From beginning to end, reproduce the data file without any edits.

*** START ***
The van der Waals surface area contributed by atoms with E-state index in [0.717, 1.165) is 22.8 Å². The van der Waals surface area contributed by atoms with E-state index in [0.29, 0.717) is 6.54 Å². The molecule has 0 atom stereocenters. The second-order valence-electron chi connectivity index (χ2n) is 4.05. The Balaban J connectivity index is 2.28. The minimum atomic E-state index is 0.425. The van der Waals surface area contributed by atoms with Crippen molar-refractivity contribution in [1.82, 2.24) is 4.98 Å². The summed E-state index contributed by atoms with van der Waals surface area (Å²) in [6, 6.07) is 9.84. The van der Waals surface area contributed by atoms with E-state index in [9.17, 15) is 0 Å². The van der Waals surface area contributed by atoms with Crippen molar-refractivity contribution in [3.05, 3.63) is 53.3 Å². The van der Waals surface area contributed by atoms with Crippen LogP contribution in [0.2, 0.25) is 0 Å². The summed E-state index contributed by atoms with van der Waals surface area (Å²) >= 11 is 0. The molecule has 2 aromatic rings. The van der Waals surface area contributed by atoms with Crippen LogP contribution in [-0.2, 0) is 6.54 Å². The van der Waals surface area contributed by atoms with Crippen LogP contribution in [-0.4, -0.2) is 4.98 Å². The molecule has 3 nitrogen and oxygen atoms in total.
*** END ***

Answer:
The van der Waals surface area contributed by atoms with E-state index in [0.717, 1.165) is 22.8 Å². The van der Waals surface area contributed by atoms with E-state index in [0.29, 0.717) is 6.54 Å². The molecule has 0 atom stereocenters. The second-order valence-electron chi connectivity index (χ2n) is 4.05. The Balaban J connectivity index is 2.28. The minimum atomic E-state index is 0.425. The van der Waals surface area contributed by atoms with Crippen molar-refractivity contribution in [1.82, 2.24) is 4.98 Å². The summed E-state index contributed by atoms with van der Waals surface area (Å²) in [6, 6.07) is 9.84. The van der Waals surface area contributed by atoms with E-state index in [9.17, 15) is 0 Å². The van der Waals surface area contributed by atoms with Crippen molar-refractivity contribution in [3.05, 3.63) is 53.3 Å². The van der Waals surface area contributed by atoms with Crippen LogP contribution in [0.2, 0.25) is 0 Å². The summed E-state index contributed by atoms with van der Waals surface area (Å²) >= 11 is 0. The molecule has 2 aromatic rings. The van der Waals surface area contributed by atoms with Crippen LogP contribution in [-0.2, 0) is 6.54 Å². The van der Waals surface area contributed by atoms with Crippen LogP contribution in [-0.4, -0.2) is 4.98 Å². The molecule has 3 nitrogen and oxygen atoms in total.